Birds in the country often hide from us, nesting and singing in trees, swooping for insects at dusk when they leave only dark shapes against the waning sky. In the bare trees of winter those that don’t go south gather in visible flocks. These sometimes include a sparrow, but they seem like odd birds out, for their niche is filled by juncos.

When I was young they were called slate-colored juncos. Now, in a migration to dullness, they are called dark-eyed juncos. (Just so the Baltimore oriole, which recalled a city and a lord, is now the eastern oriole, which evokes a time zone.) “Slate-colored” describes their heads, necks, backs, and wings exactly; their undersides are as white as the snow they decorate. Their small flock-mates — chickadees, titmice, goldfinches — fly in and out of feeders, scattering a seed for every seed they retrieve. Juncos patiently work the deck and the ground, sorting through the cast-offs. They do fly, in straight low bursts, although their most common motion is the hop, both legs springing simultaneously. On mornings after a flurry, late-rising me sees the snow flecked with their prints: a Grauman’s Chinese Theatre of birds. They like the cover of juniper bushes. Although I have never seen them actually fighting, they scurry around down there. At night, when I step outside to look at Orion, I hear them fleeing in alarm.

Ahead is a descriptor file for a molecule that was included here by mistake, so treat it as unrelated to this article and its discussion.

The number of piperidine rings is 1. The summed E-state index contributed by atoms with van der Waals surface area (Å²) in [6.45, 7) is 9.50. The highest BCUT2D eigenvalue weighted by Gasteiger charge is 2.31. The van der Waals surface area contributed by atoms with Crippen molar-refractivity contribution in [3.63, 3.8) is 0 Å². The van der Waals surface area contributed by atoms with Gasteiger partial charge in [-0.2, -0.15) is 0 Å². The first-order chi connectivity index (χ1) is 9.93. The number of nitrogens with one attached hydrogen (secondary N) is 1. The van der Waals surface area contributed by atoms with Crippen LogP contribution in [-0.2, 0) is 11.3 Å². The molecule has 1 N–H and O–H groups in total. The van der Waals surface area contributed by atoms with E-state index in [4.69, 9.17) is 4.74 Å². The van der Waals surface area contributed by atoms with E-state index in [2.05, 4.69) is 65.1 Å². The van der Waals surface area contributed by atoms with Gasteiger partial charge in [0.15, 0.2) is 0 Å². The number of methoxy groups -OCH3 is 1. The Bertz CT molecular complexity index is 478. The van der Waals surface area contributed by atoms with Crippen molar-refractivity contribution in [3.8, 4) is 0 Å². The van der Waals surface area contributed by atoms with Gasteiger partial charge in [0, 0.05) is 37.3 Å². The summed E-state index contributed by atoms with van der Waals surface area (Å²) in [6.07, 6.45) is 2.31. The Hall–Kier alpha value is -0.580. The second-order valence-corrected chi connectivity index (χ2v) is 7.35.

Like sparrows, they seem to get only themselves in trouble. A couple of my doors are long glass panes — why live in the country if you don’t want to look at it? But birds will misjudge them, confused perhaps by reflections. I have found a few tufts, left as calling cards, and two casualties. One — a titmouse, not a junco — had injured himself fatally. The other, a chickadee, looked as if he had, but I propped him up on his stomach; 15 minutes later, I found him immobile but breathing; 15 minutes after that, he was gone.

One winter of unusually heavy snow, the junipers were covered with white decking, leaving only a few portholes for ingress and egress. The juncos stayed inside, as in an igloo. At last the whole thing collapsed, causing I trust only disaster not injury.

Sparrows, and their country soulmates, are charming, lively, numerous, and transient. If they are not expendable, they are regularly expended. Who could name them, much less care for them? Be quiet, greenies; you care about the great pulsing system of Gaia, not its cogs. We are told that a sparrow is worth only one-eighth of a penny (“Are not two sparrows sold for a farthing?”). Elsewhere, the price sinks to one-tenth of a penny (“Are not five sparrows sold for two farthings?”). And yet, the bird pricer insists, God watches every one (“One of them shall not fall upon the ground without your Father”). But what man could believe that?

Historian Richard Brookhiser is a senior editor of National Review and a senior fellow at the National Review Institute.